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WWE's midcard titles are thriving, while its biggest championships are struggling for relevance

With the WWE Championship being in a strange situation, and the Universal Championship missing, WWE's secondary titles have the spotlight.

Raw’s top stars are competing for the Intercontinental Championship, while the Universal Championship is nowhere in sight

Over the past few years, WWE’s two secondary championships – the Intercontinental Championship and the United States Championship – have been used as nothing more than somewhat prestigious titles that move around like hot potatoes and give the holder a little more credibility than most other midcarders. 

Naturally, the primary championships – the WWE Championship and World Heavyweight Championship, or the WWE Championship and Universal Championship, or just the WWE World Heavyweight Championship – have been the title to have, giving the holder the title of the ‘face’ of the WWE, and having all eyes turn to them in hopes of opportunity, fame and screen time. 

As of late – or rather, post-WrestleMania 33 – things have looked quite unusually the opposite. 

Let us start with SmackDown Live, the show on which the champion actually makes appearances. Randy Orton won the WWE Championship at WrestleMania, and has been a mediocre champion since. He had a match at the Raw pay-per-view, Payback, for complicated reasons that involve, one can suspect, a booking confusion, with Bray Wyatt ending up on Raw and the match then being a non-title rematch.

Randy Orton, the WWE Champion, was pinned at the event, and even though he didn’t lose the title and there was interference that helped Bray Wyatt, the champion’s credibility always takes a hit after a loss. What’s even more intriguing is Orton’s first challenger for his championship at the upcoming Backlash, Jinder Mahal. While this decision has been met with mixed reactions, there is no denying that the names involved in the United States Championship are the ones to be reckoned with. 

Kevin Owens was United States Champion went he was moved to SmackDown, taking the title with him, while Chris Jericho was in line for a rematch at Payback. Immediately, a #1 Contender’s match was held, with AJ Styles emerging victorious. The sheer weight of those three names is enough to give the United States Championship name prestige, with Owens being a fan favourite, Jericho being an all-time great and Styles being the self-described engineer of SmackDown Live.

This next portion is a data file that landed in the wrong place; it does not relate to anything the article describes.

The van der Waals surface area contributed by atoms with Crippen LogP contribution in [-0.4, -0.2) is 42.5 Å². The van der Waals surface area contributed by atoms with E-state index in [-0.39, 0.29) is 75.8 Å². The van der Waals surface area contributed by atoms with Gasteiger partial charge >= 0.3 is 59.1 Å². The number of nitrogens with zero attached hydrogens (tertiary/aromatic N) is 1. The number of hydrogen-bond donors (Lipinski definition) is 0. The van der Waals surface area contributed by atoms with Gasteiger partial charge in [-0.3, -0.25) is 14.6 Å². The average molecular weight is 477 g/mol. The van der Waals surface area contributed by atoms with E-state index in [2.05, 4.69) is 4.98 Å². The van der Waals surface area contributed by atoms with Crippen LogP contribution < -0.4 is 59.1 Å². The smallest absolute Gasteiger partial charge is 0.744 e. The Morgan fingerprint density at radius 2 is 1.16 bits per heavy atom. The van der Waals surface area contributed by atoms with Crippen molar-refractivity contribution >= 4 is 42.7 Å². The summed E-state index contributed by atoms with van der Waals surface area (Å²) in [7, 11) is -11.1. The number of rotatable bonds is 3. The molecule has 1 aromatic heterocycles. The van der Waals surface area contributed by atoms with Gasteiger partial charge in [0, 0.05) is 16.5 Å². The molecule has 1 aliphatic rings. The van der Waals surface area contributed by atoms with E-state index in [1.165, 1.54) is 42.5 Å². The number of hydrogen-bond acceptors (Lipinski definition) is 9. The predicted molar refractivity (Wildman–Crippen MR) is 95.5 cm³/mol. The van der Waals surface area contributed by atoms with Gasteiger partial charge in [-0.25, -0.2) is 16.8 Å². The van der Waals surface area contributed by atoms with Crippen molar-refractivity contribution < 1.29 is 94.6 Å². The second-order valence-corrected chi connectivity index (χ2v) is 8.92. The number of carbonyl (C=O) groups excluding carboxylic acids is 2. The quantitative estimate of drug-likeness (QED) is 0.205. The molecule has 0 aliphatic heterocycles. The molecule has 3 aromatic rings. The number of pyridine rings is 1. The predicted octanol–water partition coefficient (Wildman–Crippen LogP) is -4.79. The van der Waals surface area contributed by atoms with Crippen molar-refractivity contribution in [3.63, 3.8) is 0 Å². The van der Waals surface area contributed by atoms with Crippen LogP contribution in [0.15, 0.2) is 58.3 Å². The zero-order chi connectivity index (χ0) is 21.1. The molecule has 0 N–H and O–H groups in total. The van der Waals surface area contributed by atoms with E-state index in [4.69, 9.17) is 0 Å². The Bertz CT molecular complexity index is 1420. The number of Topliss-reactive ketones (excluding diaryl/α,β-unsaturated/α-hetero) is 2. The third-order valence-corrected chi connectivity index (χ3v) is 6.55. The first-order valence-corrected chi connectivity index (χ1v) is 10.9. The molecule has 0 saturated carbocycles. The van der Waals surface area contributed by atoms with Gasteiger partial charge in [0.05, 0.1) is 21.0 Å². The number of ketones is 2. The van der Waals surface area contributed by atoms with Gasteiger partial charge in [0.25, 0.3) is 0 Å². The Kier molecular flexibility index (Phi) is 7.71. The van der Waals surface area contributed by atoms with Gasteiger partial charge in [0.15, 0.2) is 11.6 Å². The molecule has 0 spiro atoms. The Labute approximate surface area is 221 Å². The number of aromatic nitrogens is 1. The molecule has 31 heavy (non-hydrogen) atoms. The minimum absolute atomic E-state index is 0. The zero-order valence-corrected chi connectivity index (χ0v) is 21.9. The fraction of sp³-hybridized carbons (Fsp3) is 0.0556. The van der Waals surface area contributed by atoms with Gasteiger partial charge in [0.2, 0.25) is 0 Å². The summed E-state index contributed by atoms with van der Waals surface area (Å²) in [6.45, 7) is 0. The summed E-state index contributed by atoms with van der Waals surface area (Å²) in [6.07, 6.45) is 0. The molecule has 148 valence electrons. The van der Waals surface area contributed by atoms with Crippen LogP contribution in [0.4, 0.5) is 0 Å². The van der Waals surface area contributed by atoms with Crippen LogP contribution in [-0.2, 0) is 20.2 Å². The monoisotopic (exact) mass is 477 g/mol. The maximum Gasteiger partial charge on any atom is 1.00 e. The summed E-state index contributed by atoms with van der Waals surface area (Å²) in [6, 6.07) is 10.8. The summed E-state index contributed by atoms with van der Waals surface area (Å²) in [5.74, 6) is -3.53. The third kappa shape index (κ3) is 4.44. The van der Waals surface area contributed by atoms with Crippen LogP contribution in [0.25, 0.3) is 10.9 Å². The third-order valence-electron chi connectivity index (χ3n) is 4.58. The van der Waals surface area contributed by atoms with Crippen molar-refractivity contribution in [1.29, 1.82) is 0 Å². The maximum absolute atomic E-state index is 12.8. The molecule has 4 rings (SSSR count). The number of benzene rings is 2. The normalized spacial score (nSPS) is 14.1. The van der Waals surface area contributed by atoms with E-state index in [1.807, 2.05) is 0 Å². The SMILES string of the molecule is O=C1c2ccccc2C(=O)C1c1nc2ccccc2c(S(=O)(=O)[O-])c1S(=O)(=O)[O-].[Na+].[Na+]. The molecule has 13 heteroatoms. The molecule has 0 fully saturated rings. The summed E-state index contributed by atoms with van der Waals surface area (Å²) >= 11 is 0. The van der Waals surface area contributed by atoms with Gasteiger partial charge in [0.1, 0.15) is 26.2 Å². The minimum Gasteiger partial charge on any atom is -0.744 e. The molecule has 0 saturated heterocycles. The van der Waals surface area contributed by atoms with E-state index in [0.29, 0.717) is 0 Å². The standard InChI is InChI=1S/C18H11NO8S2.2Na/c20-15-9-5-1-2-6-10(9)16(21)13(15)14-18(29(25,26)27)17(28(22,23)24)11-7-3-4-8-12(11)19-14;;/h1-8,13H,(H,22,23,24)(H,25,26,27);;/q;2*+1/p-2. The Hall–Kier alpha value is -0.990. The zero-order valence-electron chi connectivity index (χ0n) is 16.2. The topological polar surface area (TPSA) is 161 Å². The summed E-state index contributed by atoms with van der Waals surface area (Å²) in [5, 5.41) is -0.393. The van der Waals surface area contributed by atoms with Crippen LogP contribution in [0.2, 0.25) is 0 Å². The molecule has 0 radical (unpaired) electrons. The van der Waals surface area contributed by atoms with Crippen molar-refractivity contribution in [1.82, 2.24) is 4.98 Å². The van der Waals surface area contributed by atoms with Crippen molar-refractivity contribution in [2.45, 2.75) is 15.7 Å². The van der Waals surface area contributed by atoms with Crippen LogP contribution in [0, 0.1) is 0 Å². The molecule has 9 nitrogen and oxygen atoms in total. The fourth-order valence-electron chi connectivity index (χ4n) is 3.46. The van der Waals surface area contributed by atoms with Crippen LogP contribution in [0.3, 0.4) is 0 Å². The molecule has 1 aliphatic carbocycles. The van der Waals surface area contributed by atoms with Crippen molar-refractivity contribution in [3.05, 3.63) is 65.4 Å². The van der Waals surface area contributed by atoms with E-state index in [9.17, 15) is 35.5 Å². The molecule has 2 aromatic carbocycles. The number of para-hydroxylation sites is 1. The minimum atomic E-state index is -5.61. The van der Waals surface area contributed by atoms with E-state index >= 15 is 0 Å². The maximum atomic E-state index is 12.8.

Furthermore, the United States Championship match at Payback was arguably the match of the night, and the upcoming AJ Styles vs Kevin Owens match at Backlash is likely to be a show-stealer. 

Switching to Raw, we see no actual primary title on television, making the Intercontinental Championship the highest ranked male title by default. The decision to make the Goldberg vs Brock Lesnar fight for the Universal Championship was questionable in the first place, and it was inevitable that we wouldn’t be seeing an active champion once Lesnar won that match. What’s even worse for the Universal Championship is the fact that it was so openly disregarded by Dean Ambrose and the other competitors in the ring, pictured above. 

Look at that picture again. Except for Roman Reigns and Braun Strowman, those are Raw’s biggest names, and they are all standing around a championship that used to be thrown around by lightweight midcarders, and which was competed for in a match during the pre-show of WrestleMania. Finn Balor, Seth Rollins, Dean Ambrose and The Miz are all worthy of holding the Universal Championship, and the fact that they are so grippingly in competition for the Intercontinental Championship makes it so much more prestigious.

Of course, in the #1 Contenders’ main event this past week, The Miz won, while Rollins continued his feud with Samoa Joe and Balor began his feud with Bray Wyatt, but what is more important is the competition that led to this scenario. The match for the title, which would previously have been just another defense, now means something, because there are big names involved and actual attention being paid to the championship. 

This is both a great and worrying sign for the WWE. The secondary championships have been in desperate need for some spotlight, and have received it more so than in a while as of late. Hopefully, this isn’t only a phase, and it is like this on a regular basis. 

However, what is concerning is the fact that the most prestigious championships are being restrained, or even absent. The obvious problem here is that they are the primary championships and are supposed to be the biggest crown around. However, the bigger problem is the noticeable lack of interest.

Randy Orton has proven in the past to be an average champion, but having the championship stay with Bray Wyatt would have been better for Wyatt and the title, as there would be more people competing for it. The addition of Jinder Mahal is a huge gamble, and if things pick up towards Backlash, they could work out for the better, if handled well. 

When it comes to Raw, however, the problem is significantly worse. The idea of a missing champion, namely only Brock Lesnar, is not alien, but just because it isn’t the first time doesn’t mean it’s better than the last. Raw has huge names on its roster, and it is disrespectful to those with such wrestling ability to not be able to compete for the most respected prize in the yard.

Throw the championship into any current feud, and it would add much more to it. Leave the championship at home and away from the ring, and it takes something away from the show altogether.

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